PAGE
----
|Botanical Name:||Melicytus ramiflorus|
What does it look like?
Mahoe is best identified by the smooth, pale bark and branches that are often covered in patches of white lichen – hence the name ‘Whiteywood’. It grows into a large shrub or spreading tree up to 10 metres high, with many branches from the trunk. The bright green leaves are up to 15cm long, and 5 cm wide, with serrated edges. The tiny greenish-yellow flowers found in early summer are beautifully scented, and grow out straight from the branches. In autumn the branches of female trees bear masses of small purple berries, provided there is a male tree close by.
Where does it grow?
Mahoe is common throughout New Zealand from sea level to mountain forests. It is usually found in open areas, on the edge of forest, in gullies and streamside areas. It grows best in well drained and reasonably fertile soils, and prefers a moist climate. Although it can tolerate exposed sites, it will become very misshapen by strong winds. Mahoe can’t tolerate heavy frosts, but it will recover from mild frost damage.
Mahoe is not only found in New Zealand, but also on Norfolk, Tonga and the Fiji Islands.
Growing tips – in your plant growing unit
Keep the Mahoe well watered, and trim the tops of the plants in late summer / autumn to keep to 30 cm growth. Leggy plants do not grow as well as more compact forms, so regular trimming will help them establish.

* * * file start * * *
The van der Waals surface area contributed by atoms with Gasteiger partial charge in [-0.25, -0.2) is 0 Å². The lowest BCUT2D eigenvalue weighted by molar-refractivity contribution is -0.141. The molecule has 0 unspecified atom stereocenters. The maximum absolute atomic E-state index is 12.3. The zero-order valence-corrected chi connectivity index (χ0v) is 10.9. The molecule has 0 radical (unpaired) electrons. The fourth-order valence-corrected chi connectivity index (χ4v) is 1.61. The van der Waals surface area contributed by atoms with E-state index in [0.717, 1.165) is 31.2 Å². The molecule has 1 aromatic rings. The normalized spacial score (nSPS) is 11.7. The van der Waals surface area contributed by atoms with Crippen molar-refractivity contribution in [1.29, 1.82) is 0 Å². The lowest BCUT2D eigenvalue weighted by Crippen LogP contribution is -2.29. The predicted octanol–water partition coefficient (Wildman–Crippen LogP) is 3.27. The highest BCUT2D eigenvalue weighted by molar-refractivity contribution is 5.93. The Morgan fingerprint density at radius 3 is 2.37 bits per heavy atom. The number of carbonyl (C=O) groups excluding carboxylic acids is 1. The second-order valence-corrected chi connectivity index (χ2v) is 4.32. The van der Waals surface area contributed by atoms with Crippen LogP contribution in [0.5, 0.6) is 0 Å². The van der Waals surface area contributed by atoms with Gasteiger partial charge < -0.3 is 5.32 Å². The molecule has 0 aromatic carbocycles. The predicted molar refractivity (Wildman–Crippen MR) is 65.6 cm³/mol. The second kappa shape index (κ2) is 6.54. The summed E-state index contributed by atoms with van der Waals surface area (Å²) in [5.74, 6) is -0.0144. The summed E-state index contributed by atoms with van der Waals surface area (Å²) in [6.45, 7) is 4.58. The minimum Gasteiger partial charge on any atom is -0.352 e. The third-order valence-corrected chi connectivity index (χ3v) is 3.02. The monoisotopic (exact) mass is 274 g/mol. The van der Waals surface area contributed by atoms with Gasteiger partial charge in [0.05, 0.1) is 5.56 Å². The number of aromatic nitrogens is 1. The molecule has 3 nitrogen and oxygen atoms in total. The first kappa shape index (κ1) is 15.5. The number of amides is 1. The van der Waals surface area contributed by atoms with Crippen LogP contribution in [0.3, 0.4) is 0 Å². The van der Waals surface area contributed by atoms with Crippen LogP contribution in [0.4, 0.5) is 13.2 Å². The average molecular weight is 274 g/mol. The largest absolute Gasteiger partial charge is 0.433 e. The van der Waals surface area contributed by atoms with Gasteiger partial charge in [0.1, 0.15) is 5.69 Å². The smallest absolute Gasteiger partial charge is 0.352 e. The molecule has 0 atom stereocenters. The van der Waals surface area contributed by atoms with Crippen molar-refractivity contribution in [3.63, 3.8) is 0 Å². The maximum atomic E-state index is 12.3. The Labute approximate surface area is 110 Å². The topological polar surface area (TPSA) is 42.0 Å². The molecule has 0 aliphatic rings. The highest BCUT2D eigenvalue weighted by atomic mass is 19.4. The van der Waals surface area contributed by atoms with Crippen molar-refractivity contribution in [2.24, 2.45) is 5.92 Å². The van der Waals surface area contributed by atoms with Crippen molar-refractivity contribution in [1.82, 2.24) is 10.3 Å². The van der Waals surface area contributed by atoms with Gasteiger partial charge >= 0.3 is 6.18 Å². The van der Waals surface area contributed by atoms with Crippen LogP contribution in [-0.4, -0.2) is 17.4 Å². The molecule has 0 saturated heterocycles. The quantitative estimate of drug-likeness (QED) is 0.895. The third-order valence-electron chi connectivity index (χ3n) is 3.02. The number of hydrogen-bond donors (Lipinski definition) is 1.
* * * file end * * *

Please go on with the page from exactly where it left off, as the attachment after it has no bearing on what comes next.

Planting out for soil conservation
Mahoe is not well suited to planting on fresh erosion scars, as it does not do well on infertile soils. It is best suited to riparian planting – along streams to prevent stream bank erosion and to shade the stream and improve water quality. But it must be planted far enough back from the stream to be in well drained soil – and far enough away from the fence so that stock won’t eat the highly palatable leaves.
Used to …
The main use of the Mahoe to the early Maori was in the friction method of fire lighting. A slab of soft Mahoe was one of the best woods for scraping with a pointed stick of the harder Totara or kaikomako to make a flame. The timber itself is brittle and useful only as firewood. Early Pakeha burned Mahoe to produce charcoal to make certain kinds of gunpowder.
Did you know … ?
The flowers of the Mahoe smell beautiful and are somewhat unusual in that nectar is produced from small nectaries situated on the stamens of the male flowers. Hence the name ‘Melicytus’, which in Greek means meli (honey) and kytos (hollow container), literally “honey-cave”‘ in reference to the staminal nectaries of the flowers.
Download Mahoe information sheet